Laminate is terrible for a dogs joints. They have fur on their paws and you may as well put a slip & slide inside your house. I will NOT put it in because of this. They can literally break a leg or do awful damage to themselves. As for people whose dogs constantly have accidents in the house then you're clearly not letting them out enough?!?

      • profile image

        Leah Fishman 

        5 years ago

        We tore out our wall to wall carpet about 7 yrs ago and replaced it with laminate. Our large breed dogs have never scratched it and as for any liquid spills getting into seams... Unless you purchased thin, lower quality laminate it should not "absorb" liquids of any kind and swell. My parents have owned a flooring business for over 25 years & when we put in my floors I specifically left cut pieces in the rain for DAYS to see what would happen and they never changed. I have laminate in my kitchen and trust me, that floor has gotten wet! No swollen seams! If you try to save money by going cheap on laminate, you will get what you pay for... Just buy the good stuff!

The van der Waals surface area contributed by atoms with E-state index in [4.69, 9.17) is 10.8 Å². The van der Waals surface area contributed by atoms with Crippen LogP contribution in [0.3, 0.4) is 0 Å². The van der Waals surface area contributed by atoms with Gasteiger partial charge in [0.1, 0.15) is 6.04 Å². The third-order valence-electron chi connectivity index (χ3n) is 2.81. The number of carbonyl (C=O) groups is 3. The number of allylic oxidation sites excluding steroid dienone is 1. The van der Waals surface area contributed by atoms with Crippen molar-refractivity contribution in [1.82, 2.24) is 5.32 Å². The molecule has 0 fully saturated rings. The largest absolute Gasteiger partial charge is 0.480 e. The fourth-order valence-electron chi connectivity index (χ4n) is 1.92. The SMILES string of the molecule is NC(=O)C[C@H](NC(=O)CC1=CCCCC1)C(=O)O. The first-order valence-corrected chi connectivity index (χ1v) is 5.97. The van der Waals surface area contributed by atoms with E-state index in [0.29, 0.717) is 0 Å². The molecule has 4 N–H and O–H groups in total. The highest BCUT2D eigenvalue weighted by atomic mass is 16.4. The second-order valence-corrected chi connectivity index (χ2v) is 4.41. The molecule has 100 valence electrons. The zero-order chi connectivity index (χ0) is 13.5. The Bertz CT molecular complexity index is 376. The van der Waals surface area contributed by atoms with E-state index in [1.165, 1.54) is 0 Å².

• profile image

        Janay Mulligan 

        5 years ago

        We are researching pet friendly flooring and have 4 dogs, 2 cats, and 5 rabbits. I know I will NOT be using laminate as that is what we currently have and I HATE it. Very hard, slippery for old dogs, awful clicking sound. Yes, it's scratch proof pretty much but you have to watch any moisture on it. It's like an ice skating rink for old dogs with bad joints. Horrible.

      • profile image

        Finishline Flooring 

        6 years ago